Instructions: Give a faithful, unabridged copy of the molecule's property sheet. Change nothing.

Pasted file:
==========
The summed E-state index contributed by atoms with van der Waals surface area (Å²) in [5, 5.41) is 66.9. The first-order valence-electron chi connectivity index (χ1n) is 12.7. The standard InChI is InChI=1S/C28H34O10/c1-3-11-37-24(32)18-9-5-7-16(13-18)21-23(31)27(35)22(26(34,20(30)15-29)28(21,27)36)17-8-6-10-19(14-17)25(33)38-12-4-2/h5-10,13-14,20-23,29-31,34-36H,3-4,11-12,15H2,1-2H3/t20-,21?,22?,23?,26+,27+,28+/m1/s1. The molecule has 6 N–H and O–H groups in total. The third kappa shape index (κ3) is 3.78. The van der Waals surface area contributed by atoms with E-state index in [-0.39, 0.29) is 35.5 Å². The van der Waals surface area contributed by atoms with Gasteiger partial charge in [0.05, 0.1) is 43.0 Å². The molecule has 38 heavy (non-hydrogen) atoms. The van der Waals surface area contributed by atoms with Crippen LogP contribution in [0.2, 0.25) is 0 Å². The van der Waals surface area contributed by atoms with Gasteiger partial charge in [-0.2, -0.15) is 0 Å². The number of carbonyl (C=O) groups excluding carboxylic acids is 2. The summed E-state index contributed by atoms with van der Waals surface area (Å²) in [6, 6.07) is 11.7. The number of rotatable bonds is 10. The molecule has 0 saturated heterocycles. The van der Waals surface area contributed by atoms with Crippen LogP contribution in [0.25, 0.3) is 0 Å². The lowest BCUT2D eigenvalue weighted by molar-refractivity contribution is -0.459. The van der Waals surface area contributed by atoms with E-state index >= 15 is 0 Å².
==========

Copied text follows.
The summed E-state index contributed by atoms with van der Waals surface area (Å²) in [5, 5.41) is 66.9. The first-order valence-electron chi connectivity index (χ1n) is 12.7. The standard InChI is InChI=1S/C28H34O10/c1-3-11-37-24(32)18-9-5-7-16(13-18)21-23(31)27(35)22(26(34,20(30)15-29)28(21,27)36)17-8-6-10-19(14-17)25(33)38-12-4-2/h5-10,13-14,20-23,29-31,34-36H,3-4,11-12,15H2,1-2H3/t20-,21?,22?,23?,26+,27+,28+/m1/s1. The molecule has 6 N–H and O–H groups in total. The third kappa shape index (κ3) is 3.78. The van der Waals surface area contributed by atoms with E-state index in [-0.39, 0.29) is 35.5 Å². The van der Waals surface area contributed by atoms with Gasteiger partial charge in [0.05, 0.1) is 43.0 Å². The molecule has 38 heavy (non-hydrogen) atoms. The van der Waals surface area contributed by atoms with Crippen LogP contribution in [0.2, 0.25) is 0 Å². The van der Waals surface area contributed by atoms with Gasteiger partial charge in [-0.2, -0.15) is 0 Å². The number of carbonyl (C=O) groups excluding carboxylic acids is 2. The summed E-state index contributed by atoms with van der Waals surface area (Å²) in [6, 6.07) is 11.7. The number of rotatable bonds is 10. The molecule has 0 saturated heterocycles. The van der Waals surface area contributed by atoms with Crippen LogP contribution in [0.25, 0.3) is 0 Å². The lowest BCUT2D eigenvalue weighted by molar-refractivity contribution is -0.459. The van der Waals surface area contributed by atoms with E-state index >= 15 is 0 Å².